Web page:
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Alexander Shchetynsky

Two Songs of a Wayfaring Philosopher
1st version for mezzo-soprano and viola d'amore (2000)
2nd version for mezzo-soprano and viola (2001)
3rd version for mezzo-soprano and cello (2011)

Poems of Hryhoriy Skovoroda in Old (Bookish) Ukrainian language

Hryhoriy Skovoroda is an 18th century Ukrainian poet and Christian mystical philosopher, the person of the top grade European education who has developed his original philosophical system. As the most valuable possession he considered his personal freedom, so finally he gave up usual career of a philosopher, avoided secular life and has chosen for himself a path of the wandering preacher. His wanderings around Ukraine became a part of the national myth. His two poems taken for this composition (written originally in old bookish Ukrainian language) glorify such important for Skovoroda vital values as unification with Christ on heaven and perfection of his own reason. The silence of the celestial dwelling-place is opposed to vanity of terrestrial life. In the second movement not only the text but also the melody composed by Skovoroda himself to this text is used. Simple tune in the style of Ukrainian songs of 18 century sounds here with numerous rests and much slower, as if through two century stratification like a simple, somewhat naive, but surprisingly powerful message of the wise man, ethical maxim proved by his own life.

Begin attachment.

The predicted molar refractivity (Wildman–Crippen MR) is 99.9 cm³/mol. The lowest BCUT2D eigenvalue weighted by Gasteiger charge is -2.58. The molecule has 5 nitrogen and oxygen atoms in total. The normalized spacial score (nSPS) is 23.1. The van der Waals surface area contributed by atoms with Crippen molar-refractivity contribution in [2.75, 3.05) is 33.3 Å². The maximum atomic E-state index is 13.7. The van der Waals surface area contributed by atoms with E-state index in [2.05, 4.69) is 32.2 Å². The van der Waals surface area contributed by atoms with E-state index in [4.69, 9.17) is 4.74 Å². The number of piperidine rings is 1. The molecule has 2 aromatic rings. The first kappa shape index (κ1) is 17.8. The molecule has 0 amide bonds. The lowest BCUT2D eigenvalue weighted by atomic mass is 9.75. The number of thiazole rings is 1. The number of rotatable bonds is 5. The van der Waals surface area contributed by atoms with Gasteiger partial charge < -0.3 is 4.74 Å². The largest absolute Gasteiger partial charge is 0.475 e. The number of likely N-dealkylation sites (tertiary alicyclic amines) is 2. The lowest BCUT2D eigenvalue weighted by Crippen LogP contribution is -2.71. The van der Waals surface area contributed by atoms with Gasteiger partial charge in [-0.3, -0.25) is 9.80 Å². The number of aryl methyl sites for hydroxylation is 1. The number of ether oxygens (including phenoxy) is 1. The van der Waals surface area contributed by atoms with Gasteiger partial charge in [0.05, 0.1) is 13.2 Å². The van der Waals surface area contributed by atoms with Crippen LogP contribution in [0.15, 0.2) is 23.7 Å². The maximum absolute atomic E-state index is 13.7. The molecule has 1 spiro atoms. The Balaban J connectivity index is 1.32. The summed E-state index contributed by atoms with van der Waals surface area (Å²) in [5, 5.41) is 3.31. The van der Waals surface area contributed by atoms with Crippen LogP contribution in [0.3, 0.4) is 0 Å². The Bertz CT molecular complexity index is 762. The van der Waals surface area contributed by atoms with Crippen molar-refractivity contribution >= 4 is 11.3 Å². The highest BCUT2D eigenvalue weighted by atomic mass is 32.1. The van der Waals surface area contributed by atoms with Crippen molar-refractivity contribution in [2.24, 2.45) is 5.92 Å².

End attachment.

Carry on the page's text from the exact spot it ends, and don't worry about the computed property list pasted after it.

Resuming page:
Alexander Shchetynsky

English translation of the text:

I, seeing this life's misery
Seething, like the Red Sea,
With a storm of sorrows, misfortunes, and perils,
Aghast, grew weak, paled.
O woe to those abiding in it!
In my feeble flight I turned hurriedly,
So as not to vanish with the pharaoh in the sea.
Lo, to the quiet haven I fly
And with a tearful howl cry,
Holding up my hands.
O Christ! Don't let me rot in hell!
Let me in your heavenly city dwell,
Let me not be lured
By the whore world, this dark light!
O deep of mercy!

                   translated by Richard Hantula

For every city its customs and laws;
For every head its mind;
For every heart its own love,
For every palate its own sense of taste.
But for me there is only one thought in this world,
Just one thing never leaves my mind.
But for me there is only one thought in this world:
How to die not without my mind.

                   translated by Michael Naydan

Hryhoriy Varsava Skovoroda.
Garden of Devine Songs.
Song 17. Song 10 (fragment).

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2011 by Alexander Shchetynsky